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The Bargello Museum, Florence
December 16, 2019

Museo Nazionale del Bargello

The Italy’s major decorative arts museum:

Among Florence’s many unique attractions is Italy’s major decorative arts museum: the Bargello in Via del Proconsolo. It is a sculpture museum, but in addition to famous works by Donatello, Verrocchio, Michelangelo, Della Robbia, it shows objects of everyday use such as jewelry, jewel boxes, chessboards, arms, sticks, combs and mirrors of inestimable value. However, this time the credit does not go to the Medici family nor to other illustrious Florentines. The decorative arts collection was born out of the “obsession” with the collecting of precious objects that two Frenchmen from Lyons, Jean-Baptiste Carrand and his son Louis, had. The passion for collecting led them to the discovery of the usages and traditions of nearly all European countries. Louis went on purchasing artifacts, but he was much more interested in majolica objects, enamels, arms, metals, textiles and paintings.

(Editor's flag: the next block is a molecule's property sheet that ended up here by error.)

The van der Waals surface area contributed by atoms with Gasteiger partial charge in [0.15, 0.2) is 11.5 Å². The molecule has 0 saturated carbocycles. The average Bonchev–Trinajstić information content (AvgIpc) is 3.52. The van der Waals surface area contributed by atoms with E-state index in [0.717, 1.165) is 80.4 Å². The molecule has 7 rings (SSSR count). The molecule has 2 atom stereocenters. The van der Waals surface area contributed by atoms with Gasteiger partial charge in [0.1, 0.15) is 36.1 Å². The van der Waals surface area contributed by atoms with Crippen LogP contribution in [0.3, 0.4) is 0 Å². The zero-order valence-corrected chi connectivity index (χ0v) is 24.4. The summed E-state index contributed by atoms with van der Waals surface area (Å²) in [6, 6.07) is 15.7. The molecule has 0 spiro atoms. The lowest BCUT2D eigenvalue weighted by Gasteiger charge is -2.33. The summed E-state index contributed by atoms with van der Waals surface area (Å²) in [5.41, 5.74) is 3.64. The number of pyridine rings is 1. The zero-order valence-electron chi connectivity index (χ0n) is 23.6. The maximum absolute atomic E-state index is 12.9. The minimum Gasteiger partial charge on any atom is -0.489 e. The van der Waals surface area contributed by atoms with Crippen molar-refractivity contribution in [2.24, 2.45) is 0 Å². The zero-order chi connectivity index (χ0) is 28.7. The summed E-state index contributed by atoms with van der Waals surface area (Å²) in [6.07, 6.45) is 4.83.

Donatello's David

In 1881, he moved to Florence, the most sought-after destination by European and American aristocrats attracted by the antiquity oozing from the city’s every corner. However, the years of Florence as the capital of Italy sparked the surge of modernity and brought destruction, restructuring and expropriation. And so, it was easy to purchase age-old paintings, sculptures and objects for next to nothing. 

A remarkable collection of Renaissance sculptures

Even the Bargello Museum underwent restructuring works and, in 1886, on the occasion of the 500th anniversary of Donatello’s birth, the name Carrand was forever associated with Florence, as he was one of the experts who took care of the museum’s set up and his pieces were added to the collection. The rarest and most admired piece is the Flabellum of Tournus, a parchment fan with carved bone handle employed in the liturgy and dating back to the Carolingian age.  Louis Carrand died in 1887 and he donated his collection to Florence. The Bargello Museum had definitely changed its face: from sanctuary of medieval and Renaissance sculptures to Italy’s major decorative arts museum with no less than 3105 pieces

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